With so many distractions from cell phones, social media, to mental clutter, are we really tuning in to listen? Are we listening to ourselves, our co-workers, and customers?
Managing Our Thoughts
Research claims we have up to 70,000 thoughts a day with a thought about every 1.2 seconds. Our minds are busy thinking about what we have done, what we need to do, judging ourselves, a situation, or another— all distracting us from being fully present. Many of us tend to tune out messages that differ from our way of thinking or we are preparing a response. It’s impossible to plan what to say and listen effectively at the same time.
If you find yourself criticizing, blaming, interrogating, preaching, interrupting, multi-tasking, stealing the focus, or giving advice without being asked, you are not really listening. Effective listening is an art and takes practice. It requires energy, focus, and undivided attention to truly tune in. Deep listening is like giving someone a psychological hug—it feels good being heard and understood.
Effective listening is putting your thoughts and opinions aside and actively seeking understanding. Listening to understand is different from listening to prove a point or win an argument. It’s more than just listening to the words but listening to the underlying message or meaning, and observing nonverbal cues.
Good listeners have a huge advantage, especially in business. They have the ability to engage customers in conversation so they feel heard and understood, especially in difficult customer situations. If a customer feels someone really understands what they want and need, they are much more forgiving when a customer situation goes wrong.
Ask yourself whether you tend to listen “light”—listening just to the words and preparing to speak, or do you use “real deal” listening—listening that picks up emotion and body language and seeks to understand.
In our busy and fast paced world, everyone’s listening skills can be improved. Here are some key listening tips.
- Remove all distractions—cell phone or television, and put down what you are reading and stop what you are doing.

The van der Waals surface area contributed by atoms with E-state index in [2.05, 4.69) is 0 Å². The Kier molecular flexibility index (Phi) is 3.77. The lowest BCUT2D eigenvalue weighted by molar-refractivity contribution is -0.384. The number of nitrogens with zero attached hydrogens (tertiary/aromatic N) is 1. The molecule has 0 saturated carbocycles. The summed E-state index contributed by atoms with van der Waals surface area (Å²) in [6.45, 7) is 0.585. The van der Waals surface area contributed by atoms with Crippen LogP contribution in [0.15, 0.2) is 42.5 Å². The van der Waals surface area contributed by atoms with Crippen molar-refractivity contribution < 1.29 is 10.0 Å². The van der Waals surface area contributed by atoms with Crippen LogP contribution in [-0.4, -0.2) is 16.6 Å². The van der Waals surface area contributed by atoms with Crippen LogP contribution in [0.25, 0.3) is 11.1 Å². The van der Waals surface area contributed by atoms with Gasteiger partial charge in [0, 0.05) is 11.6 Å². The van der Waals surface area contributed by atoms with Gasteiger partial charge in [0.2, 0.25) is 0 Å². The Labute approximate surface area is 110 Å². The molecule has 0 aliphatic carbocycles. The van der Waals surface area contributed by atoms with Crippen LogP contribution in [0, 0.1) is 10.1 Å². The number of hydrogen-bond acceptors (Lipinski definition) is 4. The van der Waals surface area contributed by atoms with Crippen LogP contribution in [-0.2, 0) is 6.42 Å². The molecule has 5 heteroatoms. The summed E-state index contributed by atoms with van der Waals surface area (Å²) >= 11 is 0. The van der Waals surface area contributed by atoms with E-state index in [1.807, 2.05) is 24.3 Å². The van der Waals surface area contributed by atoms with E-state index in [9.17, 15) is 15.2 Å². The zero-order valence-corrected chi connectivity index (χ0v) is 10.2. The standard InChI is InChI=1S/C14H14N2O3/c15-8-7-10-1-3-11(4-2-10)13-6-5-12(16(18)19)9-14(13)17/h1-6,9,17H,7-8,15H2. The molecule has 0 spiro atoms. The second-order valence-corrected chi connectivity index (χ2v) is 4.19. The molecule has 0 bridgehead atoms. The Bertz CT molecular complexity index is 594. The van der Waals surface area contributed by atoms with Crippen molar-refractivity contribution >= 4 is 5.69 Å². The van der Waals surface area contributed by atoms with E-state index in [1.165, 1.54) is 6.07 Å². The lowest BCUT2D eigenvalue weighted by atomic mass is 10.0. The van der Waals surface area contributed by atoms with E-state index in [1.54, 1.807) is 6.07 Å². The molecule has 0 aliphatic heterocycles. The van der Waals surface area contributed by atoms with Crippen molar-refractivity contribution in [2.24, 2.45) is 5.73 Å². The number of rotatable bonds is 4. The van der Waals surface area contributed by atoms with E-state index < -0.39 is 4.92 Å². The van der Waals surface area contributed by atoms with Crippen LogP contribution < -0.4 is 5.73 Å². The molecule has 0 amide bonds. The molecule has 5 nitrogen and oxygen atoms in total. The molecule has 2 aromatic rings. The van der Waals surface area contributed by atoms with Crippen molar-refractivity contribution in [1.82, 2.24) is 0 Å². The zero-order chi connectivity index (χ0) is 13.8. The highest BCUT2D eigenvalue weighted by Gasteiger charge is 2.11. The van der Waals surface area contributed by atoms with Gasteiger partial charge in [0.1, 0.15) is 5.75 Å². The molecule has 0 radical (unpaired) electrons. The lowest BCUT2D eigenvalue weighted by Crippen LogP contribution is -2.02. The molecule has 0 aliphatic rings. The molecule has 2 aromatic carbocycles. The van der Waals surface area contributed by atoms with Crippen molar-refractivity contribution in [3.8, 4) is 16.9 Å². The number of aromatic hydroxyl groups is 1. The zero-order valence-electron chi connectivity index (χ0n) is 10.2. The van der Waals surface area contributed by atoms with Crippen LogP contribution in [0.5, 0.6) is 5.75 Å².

- Use cues to indicate that you are listening with eye contact (if appropriate), nodding or periodically using words like “yes”, “I see” or “I understand”, or even sounds like “hmmm”, or “uh huh.”
- Show empathy by putting yourself in the speaker’s shoes and expressing that through your words, “I can understand why that was so challenging for you.”
- Put your responses on hold and listen objectively even if the speaker has completely differing opinions. There is always something to learn from another’s perspective.
- Refrain from immediately jumping in with advice or opinions unless you are asked or have inquired whether they are interested in getting some feedback.
- Stop yourself from interrupting or changing the subject. Let speakers share their information at their own pace.
- Clarify to understand. When stress goes up, communication goes down. Ask, “If I heard you correctly, you said..., or you want…” or “I thought I heard you say…is that right?”
- Don’t rush in to fill the silence. We all speak and think at different rates so allow speakers to formulate their thoughts.
- If you want to make sure you understand, reflect back to the speaker what you have heard especially in tense situations.
- Know when to stop listening if the conversation turns negative such as gossip, or if a co-worker is taking a lot of your time chatting about unrelated work issues.
- If you disagree with what the speaker is saying, wait until they are complete and then share your perspective.
Remember effective listening takes practice and it’s a gift we can all give each other—one of respect, appreciation, and kindness.
Grace Marks, MPH, CPC, is a certified life coach, motivational speaker, and workplace makeover specialist with Native Empowerment: Solutions for Health and Harmony providing customized training programs for tribal organizations and businesses. If you have any questions or comments, please direct them to Grace@NativeEmpowerment.com or visit www.nativeempowerment.com.